Another of Carroll's verbal tricks is the reversal of the letters of a
word. He can hardly be said to have invented this for the palindrome
is an ancient device. But he made his own peculiar use ofit. For example,
he makes his Bruno say that evil is the opposite of live. s Joyce was probCarroll, Works, p. 288.
Ibid., p. 278.
3 See T. M. Healy, Letters and Leaders of My Day. London: Butterworth,
I928, Vol. II, p. 467.
8th. Jan. I904.
Wyndham calls my new house Heliopolis as he looks down on it from the
4 Carroll, Works, p. I274.
3 Ibid., p. 529.



ably referring to this passage when he wrote, 'Evil-it-is, lord of loaves
in Amongded' (418.6). The last word is an Anglicization of the Middle
Egyptian Amentat, 'Place of the Dead'. The very idea of reversing the
letters of a word suggests looking-glasses. Joyce is reversing the letters
of the name Alice with Through the Looking-Glass in mind when he
writes of 'Seci1as through their laug.tUng classes' (526.35).
But the most obvious, and the most important, of Joyce's verbal
borrowing from Carroll is the portmanteau-word. Carroll's invention
of this is undisputed, and it is Humpty Dumpty, 'the official guide to
Joyce's vocabulary? as Harry Levin called him, who defined it first:
'''Slithy'' means "lithe and slimy". "Lithe" is the same as "active".
You see it's like a portmanteau-there are tlvo meanings packed up into
one word.'2 Joyce, however, was seldom content vl'ith just tlvo meanings.
In fact he seems to have aimed at packing as many meanings as possible
into every single word. Humpty Dumpty himself, for example, is a
symbol of the Fall of Man-he fell off a wall! He also signifies resurrection-an Easter egg! His name may be taken as meaning up and down:
'Humps when you hised us and dumps when you doused us!' (624.13).
This connects him with Vico's cyclic theory of history. He is also one
facet ofH.C.E. He sometimes seems to be Finnegan. He is the cosmic
egg of Egyptian mythology, the egg of 'The Great Cackler' (237.34)
as Joyce says, quoting from The Book of the Dead. And in addition to all
this he is the city of Dublin, and sometimes represents all Ireland.
The identification of Dublin and Humpty Dumpty is made several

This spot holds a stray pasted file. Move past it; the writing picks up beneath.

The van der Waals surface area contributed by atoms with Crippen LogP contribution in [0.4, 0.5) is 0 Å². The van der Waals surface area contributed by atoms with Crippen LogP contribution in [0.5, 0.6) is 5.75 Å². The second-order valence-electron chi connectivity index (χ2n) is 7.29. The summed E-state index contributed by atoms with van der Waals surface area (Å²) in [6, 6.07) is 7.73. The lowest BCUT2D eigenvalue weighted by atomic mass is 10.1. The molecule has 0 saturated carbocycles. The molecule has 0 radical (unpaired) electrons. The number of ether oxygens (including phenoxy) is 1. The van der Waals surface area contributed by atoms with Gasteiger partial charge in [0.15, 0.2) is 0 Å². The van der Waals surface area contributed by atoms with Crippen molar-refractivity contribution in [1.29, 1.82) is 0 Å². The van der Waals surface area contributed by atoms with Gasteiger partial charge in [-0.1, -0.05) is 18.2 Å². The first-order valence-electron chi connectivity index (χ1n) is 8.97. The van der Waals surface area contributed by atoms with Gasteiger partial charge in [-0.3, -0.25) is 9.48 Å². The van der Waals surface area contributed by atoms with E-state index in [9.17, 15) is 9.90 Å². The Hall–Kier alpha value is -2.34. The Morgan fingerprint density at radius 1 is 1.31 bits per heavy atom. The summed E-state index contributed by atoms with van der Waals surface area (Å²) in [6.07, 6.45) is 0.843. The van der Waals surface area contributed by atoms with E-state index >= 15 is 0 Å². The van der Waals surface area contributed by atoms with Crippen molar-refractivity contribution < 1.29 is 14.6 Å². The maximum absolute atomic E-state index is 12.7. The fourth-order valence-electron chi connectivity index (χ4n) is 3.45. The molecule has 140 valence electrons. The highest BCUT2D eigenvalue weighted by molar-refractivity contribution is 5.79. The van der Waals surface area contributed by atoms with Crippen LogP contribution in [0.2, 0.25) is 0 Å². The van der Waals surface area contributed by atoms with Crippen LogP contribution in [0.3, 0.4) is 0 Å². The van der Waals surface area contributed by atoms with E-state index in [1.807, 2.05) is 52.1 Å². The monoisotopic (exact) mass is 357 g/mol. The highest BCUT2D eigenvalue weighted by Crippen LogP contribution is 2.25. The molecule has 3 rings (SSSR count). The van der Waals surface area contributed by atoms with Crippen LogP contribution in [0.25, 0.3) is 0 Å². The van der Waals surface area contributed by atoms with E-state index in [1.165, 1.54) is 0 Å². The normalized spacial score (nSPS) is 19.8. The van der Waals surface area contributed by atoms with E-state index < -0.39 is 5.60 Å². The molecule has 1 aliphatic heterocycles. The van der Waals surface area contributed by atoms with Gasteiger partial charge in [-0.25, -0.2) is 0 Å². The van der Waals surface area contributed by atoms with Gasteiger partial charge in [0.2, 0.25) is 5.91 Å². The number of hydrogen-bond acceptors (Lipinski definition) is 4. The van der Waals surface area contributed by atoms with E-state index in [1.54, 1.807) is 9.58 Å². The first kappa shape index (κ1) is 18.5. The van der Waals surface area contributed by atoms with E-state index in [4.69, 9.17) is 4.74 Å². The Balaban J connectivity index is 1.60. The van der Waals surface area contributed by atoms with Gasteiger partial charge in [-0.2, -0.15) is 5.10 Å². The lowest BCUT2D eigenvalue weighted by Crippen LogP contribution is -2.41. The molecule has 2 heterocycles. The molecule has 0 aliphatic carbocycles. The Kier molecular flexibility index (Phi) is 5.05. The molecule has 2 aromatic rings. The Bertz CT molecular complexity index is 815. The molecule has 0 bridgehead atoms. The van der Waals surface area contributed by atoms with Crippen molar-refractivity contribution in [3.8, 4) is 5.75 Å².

times in the Wake, but most dearly in a little poem which Joyce wrote
to advertise Anna Livia Plurabelle when that chapter of his work was
published. It may be read in full in Herbert Gorman's biography,
James Joyce,s but there are only two verses. The :first is abont Anna
Livia, the multitudinously beautiful, who is both a lady and the river
Liffey. The sec~)lld verse is for 'Humpty Dump Dublin':
'Humpty Dump Dublin squeaks through his norse;
Humpty Dump Dublin hath a horrible vorse;
But for all his kinks English, plus his irismanx brogues
Humpty Dump Dublin's granddada of all rogues.'

In this verse HUt"11pty Dumpty and Dublin are put into apposition as
being, grammaticaJ.1y at least, more or less the same thing. This seems
very odd, but in spite of its oddity a similar thing has happened before.

Harry Levin, James Joyce, p. 132.

a Carroll, Works, p. 215.



There is a book by P. S. O'Hega.rty', Joyce's first bibliographer, called
The Victory of Sinn Fein. It describes the Irish civil war from the
standpoint of one who took part in that "ar, and so Joyce, who tried
hard to keep in touch with his native land, is almost certain to have read
it. Even if he missed reading the entire book he must have come across
the following passage from it, which has been quoted in several other
books, notably in Sir James O'Connor's History of Ireland;l
'The Irregulars drove patriotism, and honesty, and morality out of
Ireland ... They demonstrated to us that our deep-rooted belief that